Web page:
The current study by DIW Econ, in cooperation with Prof. Dr. Claudia Kemfert, DIW Berlin, commissioned by the Bavarian SPD state parliamentary group, examines how the Free State of Bavaria can achieve a just transition into a emission neutral future. For this purpose, the study discusses specific social-ecological measures for the upcoming political reorientation in the sectors of energy, transport, buildings and industry.
On behalf of Wiener Komfortwohnungen GmbH, DIW Econ, headed by Konstantin A. Kholodilin, determined the housing requirements in nine selected European cities up to the year 2030. The housing demand is derived from the total number of flats that would have to be completed by 2030 to meet the expected demand.
On behalf of Haus & Grund, DIW Econ GmbH has investigated the possible effects of new rental regulations on the rental housing market in Germany. To this end, party positions on proposed housing market regulations were converted into a regulation index and then, using a regression model, the impact of the new regulations on the proportion of tenant households in Germany was estimated.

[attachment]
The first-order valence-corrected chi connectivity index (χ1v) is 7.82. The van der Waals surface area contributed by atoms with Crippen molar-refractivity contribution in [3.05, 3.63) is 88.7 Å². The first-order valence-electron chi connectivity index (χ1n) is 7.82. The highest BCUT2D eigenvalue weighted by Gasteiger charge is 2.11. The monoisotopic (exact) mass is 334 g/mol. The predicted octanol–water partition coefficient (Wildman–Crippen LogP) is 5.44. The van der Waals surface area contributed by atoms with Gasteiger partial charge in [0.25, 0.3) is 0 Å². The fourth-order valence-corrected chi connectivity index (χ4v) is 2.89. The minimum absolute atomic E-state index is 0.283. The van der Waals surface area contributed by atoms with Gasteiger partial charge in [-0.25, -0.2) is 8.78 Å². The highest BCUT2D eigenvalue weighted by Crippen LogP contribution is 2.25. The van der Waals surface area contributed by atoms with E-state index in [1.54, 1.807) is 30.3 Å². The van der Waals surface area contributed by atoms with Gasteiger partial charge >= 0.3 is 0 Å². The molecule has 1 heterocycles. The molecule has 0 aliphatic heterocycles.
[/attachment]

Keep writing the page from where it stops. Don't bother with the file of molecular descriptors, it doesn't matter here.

The introduction of a nationwide buyer principle for the purchase of residential property is currently being discussed (draft law BMJV, 2019). In the future, the clients of the estate agents – mainly the sellers – would pay for the agent’s commission, so that the ancillary acquisition costs for buyers should decrease.
Whether this can be achieved with the buyer principle depends to a large extent on the probability of the sellers passing on the brokerage costs to the purchase prices. This study, commissioned by leading brokerage firms, therefore examines the potential effects of introducing the buyer-principle on a scientific and empirical basis.
Report in Wirtschaftsdienst 97th volume, 2017, issue 3, pp. 157-158
German companies present themselves at CeBIT
as a technology leader on the way to the gigabit society. But when it comes to broadband, Germany is lagging: in terms of download speed, it is ranked 26th in the world, behind most industrialised nations and even behind Bulgaria and Romania. Although DSL availability is excellent, only 7.1% of German households have access to genuine fibre optic connections (FTTH/B: Fibre to the Home/Building).